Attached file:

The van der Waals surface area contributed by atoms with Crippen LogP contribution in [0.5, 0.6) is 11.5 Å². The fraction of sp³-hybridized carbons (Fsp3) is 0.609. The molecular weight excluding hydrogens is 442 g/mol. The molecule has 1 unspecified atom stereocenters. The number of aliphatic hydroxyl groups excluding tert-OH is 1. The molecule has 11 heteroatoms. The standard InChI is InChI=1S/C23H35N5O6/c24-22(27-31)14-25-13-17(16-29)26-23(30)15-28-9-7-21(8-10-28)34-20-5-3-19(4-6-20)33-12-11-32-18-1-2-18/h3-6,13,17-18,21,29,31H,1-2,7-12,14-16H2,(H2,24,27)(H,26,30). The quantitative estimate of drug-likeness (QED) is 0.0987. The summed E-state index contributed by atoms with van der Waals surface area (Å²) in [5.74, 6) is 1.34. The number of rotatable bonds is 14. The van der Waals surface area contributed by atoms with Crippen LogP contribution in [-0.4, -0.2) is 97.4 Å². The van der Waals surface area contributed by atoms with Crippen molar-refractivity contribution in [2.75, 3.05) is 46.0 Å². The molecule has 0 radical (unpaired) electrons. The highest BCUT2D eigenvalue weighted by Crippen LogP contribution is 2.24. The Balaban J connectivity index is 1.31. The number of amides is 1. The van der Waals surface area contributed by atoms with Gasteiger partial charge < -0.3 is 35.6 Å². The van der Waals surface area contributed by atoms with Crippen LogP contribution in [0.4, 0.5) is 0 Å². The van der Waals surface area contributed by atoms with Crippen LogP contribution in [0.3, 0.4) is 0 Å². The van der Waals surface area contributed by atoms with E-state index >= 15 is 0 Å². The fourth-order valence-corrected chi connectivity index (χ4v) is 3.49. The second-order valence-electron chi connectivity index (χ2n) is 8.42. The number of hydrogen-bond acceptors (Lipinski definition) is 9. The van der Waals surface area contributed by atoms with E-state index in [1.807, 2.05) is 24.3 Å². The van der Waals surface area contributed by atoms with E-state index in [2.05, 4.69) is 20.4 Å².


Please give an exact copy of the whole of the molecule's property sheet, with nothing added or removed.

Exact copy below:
The van der Waals surface area contributed by atoms with Crippen LogP contribution in [0.5, 0.6) is 11.5 Å². The fraction of sp³-hybridized carbons (Fsp3) is 0.609. The molecular weight excluding hydrogens is 442 g/mol. The molecule has 1 unspecified atom stereocenters. The number of aliphatic hydroxyl groups excluding tert-OH is 1. The molecule has 11 heteroatoms. The standard InChI is InChI=1S/C23H35N5O6/c24-22(27-31)14-25-13-17(16-29)26-23(30)15-28-9-7-21(8-10-28)34-20-5-3-19(4-6-20)33-12-11-32-18-1-2-18/h3-6,13,17-18,21,29,31H,1-2,7-12,14-16H2,(H2,24,27)(H,26,30). The quantitative estimate of drug-likeness (QED) is 0.0987. The summed E-state index contributed by atoms with van der Waals surface area (Å²) in [5.74, 6) is 1.34. The number of rotatable bonds is 14. The van der Waals surface area contributed by atoms with Crippen LogP contribution in [-0.4, -0.2) is 97.4 Å². The van der Waals surface area contributed by atoms with Crippen molar-refractivity contribution in [2.75, 3.05) is 46.0 Å². The molecule has 0 radical (unpaired) electrons. The highest BCUT2D eigenvalue weighted by Crippen LogP contribution is 2.24. The Balaban J connectivity index is 1.31. The number of amides is 1. The van der Waals surface area contributed by atoms with Gasteiger partial charge < -0.3 is 35.6 Å². The van der Waals surface area contributed by atoms with Crippen LogP contribution in [0.4, 0.5) is 0 Å². The van der Waals surface area contributed by atoms with Crippen LogP contribution in [0.3, 0.4) is 0 Å². The van der Waals surface area contributed by atoms with E-state index >= 15 is 0 Å². The fourth-order valence-corrected chi connectivity index (χ4v) is 3.49. The second-order valence-electron chi connectivity index (χ2n) is 8.42. The number of hydrogen-bond acceptors (Lipinski definition) is 9. The van der Waals surface area contributed by atoms with E-state index in [1.807, 2.05) is 24.3 Å². The van der Waals surface area contributed by atoms with E-state index in [2.05, 4.69) is 20.4 Å².